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Old 07-14-2011, 04:15 AM   #1
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Join Date: Jun 2011
Posts: 149
Smile Georgetown 2008 350TS Updates

Well since we bought our motorhome there have been some updates and changes:

a) Went thru all the exterior storage cabinets and found where FR did not install screws to hold the cabinet to the side. Installed new screws
b) Had to reseal all the exterior cabinets and areas where FR misssed
d) Replaced all the screws that hold the slide awnings to the slides with stainless. Looks good and the others had rust on them. Used caulking in the holes for a good seal.
e) Installed window awnings on the bedroom, coach/dining and an extended one for the bunk windows. Again used stainless screws and a good caulking.
f) Repainted all the steel under the unit with a Rust-Oleum (Rust Reformer) product that kills the rust. It really works as I have used it on previous units. The factorys never do a good job on on it.
g) Installed a rock guard for towing with the stainless trim.
h) Replaced many of the exposed screws on the door holder etc with stainless and caulking in the holes.
i) Ordered a new 16' flag pole and Flag Buddy, be here today, installed this afternoon whenit gets here.
j) The tail lights have 2 sets of screws, one that holds the body to the motorhome and the other holds the lense to the body. This style light holds water in the lense to light body holes and the screws rust out. I had to remove the body from the coach and work on them to remove the screws. I replaced all the screws with stainless and once again good caulking in the holes to the coach when I reinstalled them.
k) Installed vent covers on the 2 roof vents
l) I am almost done waxing it, 3/4 the way there. I always use NuFinish on my motorhomes as well as any of my fiberglas boats I've had. I'd rather the liquid as the paste does not seem to do as good of a job. I use a small 7" (because my son has my 9" and is out of town) oscillating buffer to remove the wax and touch up with a towel.
m) Drlled holes in the bottoms of the exterior door frames so they can drain, 1/8". These will hold water and eventually damage.
n) Removed the old screws inthe ladder brackets, and yes installed new stainless and caulked them well.
o) Removed the screws from the transistion strips at the flooor to steps and the door to steps, and yes installed stainless.

a) Re-support the storage cabinet and hydraulic pump inside it. The cabinet sags some from the weight of the pump etc and yes FR did not install all the screws to hold the cabinet to the body. They also used sheetmetal screws to hold the pump base to the plastic cabinet. Plastic really has no strength such as this is installed. I will install 1/2 marine plywood under the pump set to the the size of the cabinet base and install 1/8" aluminum under the cabinet for stainless machine bolts to be able to be bolted thru.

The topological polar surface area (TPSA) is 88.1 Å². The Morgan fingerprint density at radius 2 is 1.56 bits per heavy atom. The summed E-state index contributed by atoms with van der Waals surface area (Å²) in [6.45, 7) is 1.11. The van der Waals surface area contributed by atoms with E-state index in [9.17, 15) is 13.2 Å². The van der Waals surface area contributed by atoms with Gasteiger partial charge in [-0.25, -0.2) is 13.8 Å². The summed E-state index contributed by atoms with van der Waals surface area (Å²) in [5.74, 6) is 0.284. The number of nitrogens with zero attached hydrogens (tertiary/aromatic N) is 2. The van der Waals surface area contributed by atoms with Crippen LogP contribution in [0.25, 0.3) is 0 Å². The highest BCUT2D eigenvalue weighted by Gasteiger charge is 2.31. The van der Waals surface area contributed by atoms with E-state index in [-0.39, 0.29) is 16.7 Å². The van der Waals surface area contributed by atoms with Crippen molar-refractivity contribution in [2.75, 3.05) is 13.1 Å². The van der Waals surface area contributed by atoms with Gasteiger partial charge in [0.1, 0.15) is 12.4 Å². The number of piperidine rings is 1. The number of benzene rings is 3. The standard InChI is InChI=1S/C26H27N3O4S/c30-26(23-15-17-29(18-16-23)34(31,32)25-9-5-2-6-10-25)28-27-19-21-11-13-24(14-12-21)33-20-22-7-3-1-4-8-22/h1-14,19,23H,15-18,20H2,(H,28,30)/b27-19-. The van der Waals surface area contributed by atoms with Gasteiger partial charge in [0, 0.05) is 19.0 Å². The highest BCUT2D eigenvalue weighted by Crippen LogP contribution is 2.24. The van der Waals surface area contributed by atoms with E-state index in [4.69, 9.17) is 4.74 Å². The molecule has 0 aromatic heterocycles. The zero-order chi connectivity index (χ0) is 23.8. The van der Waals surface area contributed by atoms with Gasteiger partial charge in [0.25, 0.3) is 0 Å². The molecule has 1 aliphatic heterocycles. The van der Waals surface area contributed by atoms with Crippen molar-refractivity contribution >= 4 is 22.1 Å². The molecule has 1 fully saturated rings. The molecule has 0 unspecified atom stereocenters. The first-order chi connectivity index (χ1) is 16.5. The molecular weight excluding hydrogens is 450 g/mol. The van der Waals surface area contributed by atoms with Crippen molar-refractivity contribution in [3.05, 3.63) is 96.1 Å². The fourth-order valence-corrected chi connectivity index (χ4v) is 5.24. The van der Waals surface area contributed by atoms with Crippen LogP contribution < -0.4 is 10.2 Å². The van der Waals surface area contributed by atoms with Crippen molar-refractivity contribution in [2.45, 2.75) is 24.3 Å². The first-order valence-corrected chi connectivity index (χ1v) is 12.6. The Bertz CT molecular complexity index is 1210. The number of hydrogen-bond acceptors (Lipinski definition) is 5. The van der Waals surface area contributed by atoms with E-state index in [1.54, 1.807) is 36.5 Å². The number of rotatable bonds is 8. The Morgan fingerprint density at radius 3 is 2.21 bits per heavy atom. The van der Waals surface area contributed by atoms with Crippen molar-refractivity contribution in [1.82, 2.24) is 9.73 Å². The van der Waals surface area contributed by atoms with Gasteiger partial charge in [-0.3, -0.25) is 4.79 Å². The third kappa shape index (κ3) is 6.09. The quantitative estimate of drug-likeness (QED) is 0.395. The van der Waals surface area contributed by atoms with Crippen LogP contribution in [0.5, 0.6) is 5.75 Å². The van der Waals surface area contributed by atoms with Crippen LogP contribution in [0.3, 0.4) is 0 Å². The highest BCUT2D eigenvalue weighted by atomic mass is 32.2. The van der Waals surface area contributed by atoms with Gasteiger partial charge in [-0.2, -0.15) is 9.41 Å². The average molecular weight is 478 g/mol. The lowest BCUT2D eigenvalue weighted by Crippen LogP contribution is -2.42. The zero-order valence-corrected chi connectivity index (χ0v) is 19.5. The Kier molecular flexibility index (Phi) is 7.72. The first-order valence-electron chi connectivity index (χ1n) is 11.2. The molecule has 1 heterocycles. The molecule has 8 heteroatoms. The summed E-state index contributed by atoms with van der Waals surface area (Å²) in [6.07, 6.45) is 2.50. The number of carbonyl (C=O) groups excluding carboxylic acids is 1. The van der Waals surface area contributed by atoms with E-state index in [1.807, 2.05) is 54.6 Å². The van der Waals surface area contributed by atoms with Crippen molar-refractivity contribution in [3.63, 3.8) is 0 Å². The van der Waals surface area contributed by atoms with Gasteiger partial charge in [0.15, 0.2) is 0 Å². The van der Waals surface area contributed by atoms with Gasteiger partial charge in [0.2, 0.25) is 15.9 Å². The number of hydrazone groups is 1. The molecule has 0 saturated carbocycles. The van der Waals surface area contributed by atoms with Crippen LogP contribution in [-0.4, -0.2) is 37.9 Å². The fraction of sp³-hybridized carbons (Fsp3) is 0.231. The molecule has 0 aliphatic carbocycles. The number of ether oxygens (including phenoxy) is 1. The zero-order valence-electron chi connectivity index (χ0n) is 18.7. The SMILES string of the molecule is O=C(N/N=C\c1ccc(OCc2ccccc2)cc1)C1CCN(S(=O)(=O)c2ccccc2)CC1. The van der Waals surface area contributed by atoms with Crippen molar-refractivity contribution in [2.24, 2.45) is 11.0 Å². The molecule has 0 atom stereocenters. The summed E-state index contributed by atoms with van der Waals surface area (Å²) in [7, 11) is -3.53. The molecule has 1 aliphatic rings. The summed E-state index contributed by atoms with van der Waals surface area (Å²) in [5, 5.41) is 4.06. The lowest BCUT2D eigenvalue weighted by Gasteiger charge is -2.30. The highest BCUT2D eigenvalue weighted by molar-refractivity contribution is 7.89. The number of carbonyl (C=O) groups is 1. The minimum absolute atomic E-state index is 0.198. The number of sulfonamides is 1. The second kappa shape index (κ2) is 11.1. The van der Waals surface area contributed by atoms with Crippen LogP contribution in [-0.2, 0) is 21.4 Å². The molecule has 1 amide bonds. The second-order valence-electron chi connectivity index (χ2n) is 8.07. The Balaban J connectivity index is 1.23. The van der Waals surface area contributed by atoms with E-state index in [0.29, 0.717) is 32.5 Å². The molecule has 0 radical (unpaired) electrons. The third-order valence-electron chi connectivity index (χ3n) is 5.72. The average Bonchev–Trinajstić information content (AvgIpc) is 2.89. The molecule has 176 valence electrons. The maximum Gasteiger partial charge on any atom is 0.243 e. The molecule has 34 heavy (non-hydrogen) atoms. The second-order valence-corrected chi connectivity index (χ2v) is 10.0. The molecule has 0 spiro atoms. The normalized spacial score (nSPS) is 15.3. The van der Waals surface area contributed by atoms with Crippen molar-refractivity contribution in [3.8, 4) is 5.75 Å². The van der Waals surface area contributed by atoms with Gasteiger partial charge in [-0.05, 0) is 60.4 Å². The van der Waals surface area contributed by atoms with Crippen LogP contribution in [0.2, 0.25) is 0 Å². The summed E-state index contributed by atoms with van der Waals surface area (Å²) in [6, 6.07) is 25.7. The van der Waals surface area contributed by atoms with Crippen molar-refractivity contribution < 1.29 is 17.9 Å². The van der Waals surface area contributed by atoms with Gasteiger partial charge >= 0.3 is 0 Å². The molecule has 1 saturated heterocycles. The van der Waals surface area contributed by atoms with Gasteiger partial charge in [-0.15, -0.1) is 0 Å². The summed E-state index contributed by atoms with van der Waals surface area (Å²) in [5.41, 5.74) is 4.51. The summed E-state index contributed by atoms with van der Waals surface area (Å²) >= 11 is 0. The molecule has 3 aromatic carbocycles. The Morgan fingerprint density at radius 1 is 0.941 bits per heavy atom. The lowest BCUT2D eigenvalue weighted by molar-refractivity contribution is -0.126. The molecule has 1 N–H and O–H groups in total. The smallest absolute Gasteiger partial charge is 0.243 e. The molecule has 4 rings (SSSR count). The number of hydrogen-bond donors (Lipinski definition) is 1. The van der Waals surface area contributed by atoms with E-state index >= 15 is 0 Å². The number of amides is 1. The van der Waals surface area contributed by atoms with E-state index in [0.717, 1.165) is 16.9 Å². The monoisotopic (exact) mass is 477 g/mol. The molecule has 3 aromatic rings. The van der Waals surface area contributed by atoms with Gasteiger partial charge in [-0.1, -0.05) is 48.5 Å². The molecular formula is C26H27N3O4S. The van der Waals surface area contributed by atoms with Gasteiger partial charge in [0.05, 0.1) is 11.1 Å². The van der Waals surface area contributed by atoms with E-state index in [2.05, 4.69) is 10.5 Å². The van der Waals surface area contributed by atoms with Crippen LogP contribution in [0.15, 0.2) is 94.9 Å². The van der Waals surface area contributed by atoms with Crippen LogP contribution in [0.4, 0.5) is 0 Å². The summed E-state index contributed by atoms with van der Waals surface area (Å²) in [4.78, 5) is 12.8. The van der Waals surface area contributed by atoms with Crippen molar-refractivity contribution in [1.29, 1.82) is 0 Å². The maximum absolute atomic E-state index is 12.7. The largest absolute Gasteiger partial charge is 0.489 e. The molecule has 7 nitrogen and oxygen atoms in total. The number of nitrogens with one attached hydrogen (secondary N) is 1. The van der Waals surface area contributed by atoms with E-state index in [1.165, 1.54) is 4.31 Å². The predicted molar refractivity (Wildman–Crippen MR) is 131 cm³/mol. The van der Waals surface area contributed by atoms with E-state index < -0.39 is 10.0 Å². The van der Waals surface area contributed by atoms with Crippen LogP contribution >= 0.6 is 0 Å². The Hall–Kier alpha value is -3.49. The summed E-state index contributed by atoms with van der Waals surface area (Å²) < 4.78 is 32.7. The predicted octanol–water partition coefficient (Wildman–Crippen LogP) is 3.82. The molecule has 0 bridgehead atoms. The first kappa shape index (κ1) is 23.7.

b) Replace the rear TV with a 32" LCD. This means pulling the exterior trim, remove the old, developing a frame inside the old TV area with a piece of 1/2' plywood spanning betwen the frame, finding a piece of paneling (hopefully getting one from FR) that matches to fill the old hole in the trim, re-install the trim with the jacks and power cut into the new plywood/paneling, install the new TV bracket (Camping World has one that the TV slides down on and keep it real tight.
c) Some day build a spare tire carrier under the unit behind the gas tank. I will use a pully system with a cable to a boat hand winch bolted to the chassis.. There will be a piece of steel to swing under the wheel/tire after it is lifted and a wing nut (? maybe) and threaded rod to hold the tire in place for travel.

Then from here we'll see

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Old 07-14-2011, 05:55 AM   #2
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Join Date: Nov 2008
Location: Upperco, Maryland
Posts: 3,134
Not sure if you knew there was a recall on the Georgetowns. Basically it's the angled aluminum trim under the sofa/dinette slide-out didn't have enough fasteners holding it in place. I took mine back and they installed a few more tek-screws. It took them a couple minutes. Had I known this was all they were doing I would have done it myself.
Isn't it amazing how many things you can find that should have been done by the manufacturer but was missed. I've found enough screws under drawers and the bed headboard area to start a hardware store. My favorite is the wood putty they used. I have the cherry cabinets, they used a putty that was close to pink in color. Min-wax makes a cherry blend stick that matches perfectly. I spent my first weekend digging all the pink stuff out and filled the holes with the Min-wax cherry stick.
The cabinets and paneling come from Patrick Industries that FR uses. They can help you with the pieces for the bedroom TV.